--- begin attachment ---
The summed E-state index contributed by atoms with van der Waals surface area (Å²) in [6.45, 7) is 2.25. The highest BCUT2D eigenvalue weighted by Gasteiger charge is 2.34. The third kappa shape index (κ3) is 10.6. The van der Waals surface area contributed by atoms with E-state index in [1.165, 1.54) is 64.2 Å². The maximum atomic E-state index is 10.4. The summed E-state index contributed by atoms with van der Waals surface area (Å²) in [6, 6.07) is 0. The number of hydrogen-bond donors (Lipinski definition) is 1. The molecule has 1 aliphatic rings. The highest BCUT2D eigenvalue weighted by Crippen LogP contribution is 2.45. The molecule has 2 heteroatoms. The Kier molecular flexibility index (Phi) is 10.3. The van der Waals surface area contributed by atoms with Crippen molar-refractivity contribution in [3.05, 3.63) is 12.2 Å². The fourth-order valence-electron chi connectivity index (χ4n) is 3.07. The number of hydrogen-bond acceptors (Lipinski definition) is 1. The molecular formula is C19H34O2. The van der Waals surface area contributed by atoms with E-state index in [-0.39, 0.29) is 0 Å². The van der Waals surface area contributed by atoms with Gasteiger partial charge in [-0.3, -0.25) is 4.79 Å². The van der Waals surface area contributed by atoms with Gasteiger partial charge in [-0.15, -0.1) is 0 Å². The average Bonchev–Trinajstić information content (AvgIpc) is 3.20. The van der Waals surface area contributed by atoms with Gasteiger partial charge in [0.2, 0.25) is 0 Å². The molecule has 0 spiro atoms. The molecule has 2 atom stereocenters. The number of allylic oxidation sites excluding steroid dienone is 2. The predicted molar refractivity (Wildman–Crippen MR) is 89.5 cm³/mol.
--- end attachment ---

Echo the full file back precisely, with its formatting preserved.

The summed E-state index contributed by atoms with van der Waals surface area (Å²) in [6.45, 7) is 2.25. The highest BCUT2D eigenvalue weighted by Gasteiger charge is 2.34. The third kappa shape index (κ3) is 10.6. The van der Waals surface area contributed by atoms with E-state index in [1.165, 1.54) is 64.2 Å². The maximum atomic E-state index is 10.4. The summed E-state index contributed by atoms with van der Waals surface area (Å²) in [6, 6.07) is 0. The number of hydrogen-bond donors (Lipinski definition) is 1. The molecule has 1 aliphatic rings. The highest BCUT2D eigenvalue weighted by Crippen LogP contribution is 2.45. The molecule has 2 heteroatoms. The Kier molecular flexibility index (Phi) is 10.3. The van der Waals surface area contributed by atoms with Crippen molar-refractivity contribution in [3.05, 3.63) is 12.2 Å². The fourth-order valence-electron chi connectivity index (χ4n) is 3.07. The number of hydrogen-bond acceptors (Lipinski definition) is 1. The molecular formula is C19H34O2. The van der Waals surface area contributed by atoms with E-state index in [-0.39, 0.29) is 0 Å². The van der Waals surface area contributed by atoms with Gasteiger partial charge in [-0.3, -0.25) is 4.79 Å². The van der Waals surface area contributed by atoms with Gasteiger partial charge in [-0.15, -0.1) is 0 Å². The average Bonchev–Trinajstić information content (AvgIpc) is 3.20. The van der Waals surface area contributed by atoms with Gasteiger partial charge in [0.2, 0.25) is 0 Å². The molecule has 0 spiro atoms. The molecule has 2 atom stereocenters. The number of allylic oxidation sites excluding steroid dienone is 2. The predicted molar refractivity (Wildman–Crippen MR) is 89.5 cm³/mol.